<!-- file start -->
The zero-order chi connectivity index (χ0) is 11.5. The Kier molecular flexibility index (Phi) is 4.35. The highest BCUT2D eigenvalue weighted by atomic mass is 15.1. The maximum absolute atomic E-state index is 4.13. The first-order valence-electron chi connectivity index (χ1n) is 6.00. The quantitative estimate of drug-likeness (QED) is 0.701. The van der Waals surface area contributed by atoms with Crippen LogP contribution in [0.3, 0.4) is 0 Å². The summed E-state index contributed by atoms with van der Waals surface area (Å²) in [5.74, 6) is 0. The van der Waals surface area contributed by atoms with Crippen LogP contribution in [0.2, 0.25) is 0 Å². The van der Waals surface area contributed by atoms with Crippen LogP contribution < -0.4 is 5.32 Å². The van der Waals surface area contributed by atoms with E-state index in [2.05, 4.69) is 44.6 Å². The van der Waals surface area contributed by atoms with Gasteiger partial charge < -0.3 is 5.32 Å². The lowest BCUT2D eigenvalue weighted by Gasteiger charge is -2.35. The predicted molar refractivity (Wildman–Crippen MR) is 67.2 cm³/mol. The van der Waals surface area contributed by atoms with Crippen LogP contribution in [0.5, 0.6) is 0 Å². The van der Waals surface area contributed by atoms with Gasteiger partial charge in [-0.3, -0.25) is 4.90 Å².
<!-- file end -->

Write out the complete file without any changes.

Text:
The zero-order chi connectivity index (χ0) is 11.5. The Kier molecular flexibility index (Phi) is 4.35. The highest BCUT2D eigenvalue weighted by atomic mass is 15.1. The maximum absolute atomic E-state index is 4.13. The first-order valence-electron chi connectivity index (χ1n) is 6.00. The quantitative estimate of drug-likeness (QED) is 0.701. The van der Waals surface area contributed by atoms with Crippen LogP contribution in [0.3, 0.4) is 0 Å². The summed E-state index contributed by atoms with van der Waals surface area (Å²) in [5.74, 6) is 0. The van der Waals surface area contributed by atoms with Crippen LogP contribution in [0.2, 0.25) is 0 Å². The van der Waals surface area contributed by atoms with Crippen LogP contribution < -0.4 is 5.32 Å². The van der Waals surface area contributed by atoms with E-state index in [2.05, 4.69) is 44.6 Å². The van der Waals surface area contributed by atoms with Gasteiger partial charge < -0.3 is 5.32 Å². The lowest BCUT2D eigenvalue weighted by Gasteiger charge is -2.35. The predicted molar refractivity (Wildman–Crippen MR) is 67.2 cm³/mol. The van der Waals surface area contributed by atoms with Crippen LogP contribution in [0.5, 0.6) is 0 Å². The van der Waals surface area contributed by atoms with Gasteiger partial charge in [-0.3, -0.25) is 4.90 Å².